Some Questions Answered
My web server provides me with information on the search phrases that people use that bring them to my site. Many of them are questions that several people have searched for answers for so I am posting the answers for the future searchers.
If you have a question that you'd like help with please feel free to ask me by sending it to my email firstname.lastname@example.org I'll be glad to help.
Are full overlay cabinet doors (1-1/4" overlay typically) more expensive than standard overlay (1/2" overlay typically)? Generally yes. Overlay refers to how much the door overlays (covers) the frame of the cabinet. The doors on full overlay cabinets cover almost all of the face frame leaving only 1/2" of the frame exposed between the doors (when the door is closed). Standard overlay doors leave 2" exposed between the doors. They generally cost more since full overlay doors are larger than standard overlay and they require more material and a more expensive hinge. Some manufacturers charge 10-20% more for this even though the additional cost for them is in the 1-2% range. They make more profit because full overlay has a higher perceived value. At our shop, we only add the 2% cost which is minimal.
Do you need a range hood over your stove? Most building codes do not require one. Their only concern is fire danger. Check with your local building inspector and the specs on your specific stove or cooktop for their recommendations. Generally building codes require that any flammable material (i.e. cabinet) must be at least 30" above the cooking surface and the sides of adjacent cabinets must not extend over the cooking surface. With gas cooktops the adjacent cabinets must sit back 3" or more if they are 18" above the cooktop.
I do recommend a metal range hood for the fire safety. Many home fires start at the stove and having the hood above the stove as a fire barrier can help keep it from spreading.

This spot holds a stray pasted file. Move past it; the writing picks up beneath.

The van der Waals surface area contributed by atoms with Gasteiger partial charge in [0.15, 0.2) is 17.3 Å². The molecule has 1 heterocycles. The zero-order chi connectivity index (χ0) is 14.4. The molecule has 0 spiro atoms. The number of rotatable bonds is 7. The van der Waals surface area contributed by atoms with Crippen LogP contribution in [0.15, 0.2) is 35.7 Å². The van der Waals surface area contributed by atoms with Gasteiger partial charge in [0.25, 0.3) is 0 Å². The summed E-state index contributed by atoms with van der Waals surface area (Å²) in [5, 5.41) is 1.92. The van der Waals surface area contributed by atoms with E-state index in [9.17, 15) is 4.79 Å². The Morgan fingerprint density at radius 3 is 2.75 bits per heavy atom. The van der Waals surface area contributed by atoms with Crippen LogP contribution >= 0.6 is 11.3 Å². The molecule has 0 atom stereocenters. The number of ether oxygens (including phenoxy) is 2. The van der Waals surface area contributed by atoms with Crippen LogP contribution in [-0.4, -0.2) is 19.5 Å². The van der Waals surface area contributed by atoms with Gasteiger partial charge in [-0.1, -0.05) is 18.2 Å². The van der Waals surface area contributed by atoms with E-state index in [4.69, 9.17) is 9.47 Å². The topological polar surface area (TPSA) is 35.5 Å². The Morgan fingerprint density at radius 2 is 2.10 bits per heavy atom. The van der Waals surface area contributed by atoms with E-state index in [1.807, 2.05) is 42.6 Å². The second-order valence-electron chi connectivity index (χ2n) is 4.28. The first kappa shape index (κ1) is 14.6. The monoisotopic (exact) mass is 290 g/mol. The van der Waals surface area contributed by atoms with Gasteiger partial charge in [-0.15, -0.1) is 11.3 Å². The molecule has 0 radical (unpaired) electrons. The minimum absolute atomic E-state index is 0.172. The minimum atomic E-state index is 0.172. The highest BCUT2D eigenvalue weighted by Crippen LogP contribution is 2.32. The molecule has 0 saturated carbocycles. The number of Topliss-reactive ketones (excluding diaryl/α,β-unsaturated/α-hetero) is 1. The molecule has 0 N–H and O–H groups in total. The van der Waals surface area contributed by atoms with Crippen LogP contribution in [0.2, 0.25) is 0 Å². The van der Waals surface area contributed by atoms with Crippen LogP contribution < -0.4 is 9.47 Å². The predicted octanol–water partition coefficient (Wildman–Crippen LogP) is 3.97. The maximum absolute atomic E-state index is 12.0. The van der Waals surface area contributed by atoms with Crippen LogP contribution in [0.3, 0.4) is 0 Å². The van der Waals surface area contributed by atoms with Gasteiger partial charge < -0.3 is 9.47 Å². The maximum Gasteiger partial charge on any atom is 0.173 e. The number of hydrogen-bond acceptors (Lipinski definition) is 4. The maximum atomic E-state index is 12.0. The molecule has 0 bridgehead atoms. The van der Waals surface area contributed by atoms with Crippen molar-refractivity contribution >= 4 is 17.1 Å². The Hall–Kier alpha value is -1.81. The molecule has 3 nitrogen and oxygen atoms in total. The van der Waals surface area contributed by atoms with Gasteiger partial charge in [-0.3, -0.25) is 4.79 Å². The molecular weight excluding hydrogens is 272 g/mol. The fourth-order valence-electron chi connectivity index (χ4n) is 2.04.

Hoods serve 3 purposes: fire safety, lighting and ventilation. I must say that the recirculating hoods are simply a joke. They are only really good for fire safety and lighting but not ventilation. These are the ones that suck the air through a charcoal filter and then blow it out above your head. They don't remove odor very well at all because in about a month the charcoal is completely saturated and no longer absorbs odors. They do collect grease but are very hard to clean. If you want a hood that actually works you must use one that is ventilated which exhausts the fumes outdoors.
Microwave oven placement?
I see more questions on these than anything else. Go to my article "Microwave Overview
" for information on placement.
How do brand X cabinets compare with brand Z?
I see this question regarding specific cabinets a lot. There are over 200 national and regional manufacturers in North America not to mention the many 1,000s of local shops. When it is all said and done most cabinets are built pretty much the same. For more info see my web page "Cabinet Basics 101
How do I organize my new kitchen? This is a very common question and the simple answer that applies to all of the items in your kitchen is store the items at the point of first usage. This means you want, for example, canned goods near to the prepartion area or dishes & silverware close to the dishwasher and the dining area. Cooking utensils should be near the cooking area and so forth.
When working with my client's they often say "I'd like a tray storage cabinet near the oven." But if you think about it having them near the oven is not the point of first usage. You actually want them near the prepation area because you first put the food on the cookie sheets or roasting pans before you put them in the oven.
Put items that you seldom use (holiday serving pieces, etc.) in secondary storage areas (areas that are not part of the main work area). Think it through carefully asking yourself "where will I first use these items?"